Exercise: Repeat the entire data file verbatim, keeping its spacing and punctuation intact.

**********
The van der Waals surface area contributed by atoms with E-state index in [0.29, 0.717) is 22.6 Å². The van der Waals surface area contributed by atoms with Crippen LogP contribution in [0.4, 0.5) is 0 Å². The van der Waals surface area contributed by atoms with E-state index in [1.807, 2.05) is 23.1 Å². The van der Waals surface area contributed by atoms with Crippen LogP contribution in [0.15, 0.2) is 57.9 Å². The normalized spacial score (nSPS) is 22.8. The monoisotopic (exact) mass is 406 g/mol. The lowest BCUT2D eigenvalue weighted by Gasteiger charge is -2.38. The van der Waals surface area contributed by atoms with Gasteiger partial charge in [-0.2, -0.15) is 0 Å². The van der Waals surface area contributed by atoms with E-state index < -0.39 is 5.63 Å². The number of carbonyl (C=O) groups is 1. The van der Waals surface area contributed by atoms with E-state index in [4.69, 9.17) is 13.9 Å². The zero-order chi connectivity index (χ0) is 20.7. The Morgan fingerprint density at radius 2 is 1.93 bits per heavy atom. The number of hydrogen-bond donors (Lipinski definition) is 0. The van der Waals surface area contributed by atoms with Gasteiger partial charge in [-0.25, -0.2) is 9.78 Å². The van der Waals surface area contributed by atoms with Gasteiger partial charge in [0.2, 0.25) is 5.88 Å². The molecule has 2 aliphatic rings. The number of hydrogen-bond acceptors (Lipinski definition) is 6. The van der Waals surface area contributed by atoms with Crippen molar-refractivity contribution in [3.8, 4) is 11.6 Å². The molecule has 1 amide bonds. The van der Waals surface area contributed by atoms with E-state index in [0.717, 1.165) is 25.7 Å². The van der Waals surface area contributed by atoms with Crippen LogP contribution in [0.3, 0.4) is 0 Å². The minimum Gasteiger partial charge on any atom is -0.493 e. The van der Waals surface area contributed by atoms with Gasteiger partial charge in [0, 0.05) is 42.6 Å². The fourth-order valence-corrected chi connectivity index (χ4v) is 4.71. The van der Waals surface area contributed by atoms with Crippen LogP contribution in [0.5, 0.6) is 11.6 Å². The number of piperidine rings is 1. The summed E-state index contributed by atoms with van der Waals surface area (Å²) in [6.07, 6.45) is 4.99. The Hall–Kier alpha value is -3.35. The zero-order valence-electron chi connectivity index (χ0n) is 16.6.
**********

The van der Waals surface area contributed by atoms with E-state index in [0.29, 0.717) is 22.6 Å². The van der Waals surface area contributed by atoms with Crippen LogP contribution in [0.4, 0.5) is 0 Å². The van der Waals surface area contributed by atoms with E-state index in [1.807, 2.05) is 23.1 Å². The van der Waals surface area contributed by atoms with Crippen LogP contribution in [0.15, 0.2) is 57.9 Å². The normalized spacial score (nSPS) is 22.8. The monoisotopic (exact) mass is 406 g/mol. The lowest BCUT2D eigenvalue weighted by Gasteiger charge is -2.38. The van der Waals surface area contributed by atoms with Gasteiger partial charge in [-0.2, -0.15) is 0 Å². The van der Waals surface area contributed by atoms with E-state index < -0.39 is 5.63 Å². The number of carbonyl (C=O) groups is 1. The van der Waals surface area contributed by atoms with E-state index in [4.69, 9.17) is 13.9 Å². The zero-order chi connectivity index (χ0) is 20.7. The Morgan fingerprint density at radius 2 is 1.93 bits per heavy atom. The number of hydrogen-bond donors (Lipinski definition) is 0. The van der Waals surface area contributed by atoms with Gasteiger partial charge in [-0.25, -0.2) is 9.78 Å². The van der Waals surface area contributed by atoms with Gasteiger partial charge in [0.2, 0.25) is 5.88 Å². The molecule has 2 aliphatic rings. The number of hydrogen-bond acceptors (Lipinski definition) is 6. The van der Waals surface area contributed by atoms with Crippen molar-refractivity contribution in [3.8, 4) is 11.6 Å². The molecule has 1 amide bonds. The van der Waals surface area contributed by atoms with E-state index in [0.717, 1.165) is 25.7 Å². The van der Waals surface area contributed by atoms with Crippen LogP contribution in [0.3, 0.4) is 0 Å². The minimum Gasteiger partial charge on any atom is -0.493 e. The van der Waals surface area contributed by atoms with Gasteiger partial charge in [0, 0.05) is 42.6 Å². The fourth-order valence-corrected chi connectivity index (χ4v) is 4.71. The van der Waals surface area contributed by atoms with Crippen LogP contribution in [0.5, 0.6) is 11.6 Å². The number of piperidine rings is 1. The summed E-state index contributed by atoms with van der Waals surface area (Å²) in [6.07, 6.45) is 4.99. The Hall–Kier alpha value is -3.35. The zero-order valence-electron chi connectivity index (χ0n) is 16.6.